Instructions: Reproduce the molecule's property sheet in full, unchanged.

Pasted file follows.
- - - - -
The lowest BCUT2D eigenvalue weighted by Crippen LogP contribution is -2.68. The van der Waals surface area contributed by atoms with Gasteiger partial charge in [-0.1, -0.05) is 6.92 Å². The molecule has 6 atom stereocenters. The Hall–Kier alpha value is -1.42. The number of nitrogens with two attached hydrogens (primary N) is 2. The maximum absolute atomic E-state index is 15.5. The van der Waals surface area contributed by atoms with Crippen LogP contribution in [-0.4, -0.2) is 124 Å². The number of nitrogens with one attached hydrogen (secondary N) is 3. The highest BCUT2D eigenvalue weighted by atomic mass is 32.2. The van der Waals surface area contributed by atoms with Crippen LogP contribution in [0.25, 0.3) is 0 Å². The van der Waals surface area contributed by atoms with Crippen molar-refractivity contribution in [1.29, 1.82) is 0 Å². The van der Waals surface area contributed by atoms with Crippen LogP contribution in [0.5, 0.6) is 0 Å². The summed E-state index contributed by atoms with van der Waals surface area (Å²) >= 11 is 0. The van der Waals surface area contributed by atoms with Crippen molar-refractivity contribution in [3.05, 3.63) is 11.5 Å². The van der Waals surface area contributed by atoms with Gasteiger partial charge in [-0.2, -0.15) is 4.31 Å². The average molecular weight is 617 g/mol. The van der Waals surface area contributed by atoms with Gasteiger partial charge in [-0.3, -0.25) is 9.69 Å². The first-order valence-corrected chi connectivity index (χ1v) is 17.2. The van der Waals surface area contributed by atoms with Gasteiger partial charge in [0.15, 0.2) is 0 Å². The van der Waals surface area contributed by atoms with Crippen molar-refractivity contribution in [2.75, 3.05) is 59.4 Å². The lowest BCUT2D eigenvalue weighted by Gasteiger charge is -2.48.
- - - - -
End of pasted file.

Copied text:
The lowest BCUT2D eigenvalue weighted by Crippen LogP contribution is -2.68. The van der Waals surface area contributed by atoms with Gasteiger partial charge in [-0.1, -0.05) is 6.92 Å². The molecule has 6 atom stereocenters. The Hall–Kier alpha value is -1.42. The number of nitrogens with two attached hydrogens (primary N) is 2. The maximum absolute atomic E-state index is 15.5. The van der Waals surface area contributed by atoms with Crippen LogP contribution in [-0.4, -0.2) is 124 Å². The number of nitrogens with one attached hydrogen (secondary N) is 3. The highest BCUT2D eigenvalue weighted by atomic mass is 32.2. The van der Waals surface area contributed by atoms with Crippen LogP contribution in [0.25, 0.3) is 0 Å². The van der Waals surface area contributed by atoms with Crippen molar-refractivity contribution in [1.29, 1.82) is 0 Å². The van der Waals surface area contributed by atoms with Crippen LogP contribution in [0.5, 0.6) is 0 Å². The summed E-state index contributed by atoms with van der Waals surface area (Å²) >= 11 is 0. The van der Waals surface area contributed by atoms with Crippen molar-refractivity contribution in [3.05, 3.63) is 11.5 Å². The van der Waals surface area contributed by atoms with Gasteiger partial charge in [-0.2, -0.15) is 4.31 Å². The average molecular weight is 617 g/mol. The van der Waals surface area contributed by atoms with Gasteiger partial charge in [-0.3, -0.25) is 9.69 Å². The first-order valence-corrected chi connectivity index (χ1v) is 17.2. The van der Waals surface area contributed by atoms with Gasteiger partial charge in [0.15, 0.2) is 0 Å². The van der Waals surface area contributed by atoms with Crippen molar-refractivity contribution in [2.75, 3.05) is 59.4 Å². The lowest BCUT2D eigenvalue weighted by Gasteiger charge is -2.48.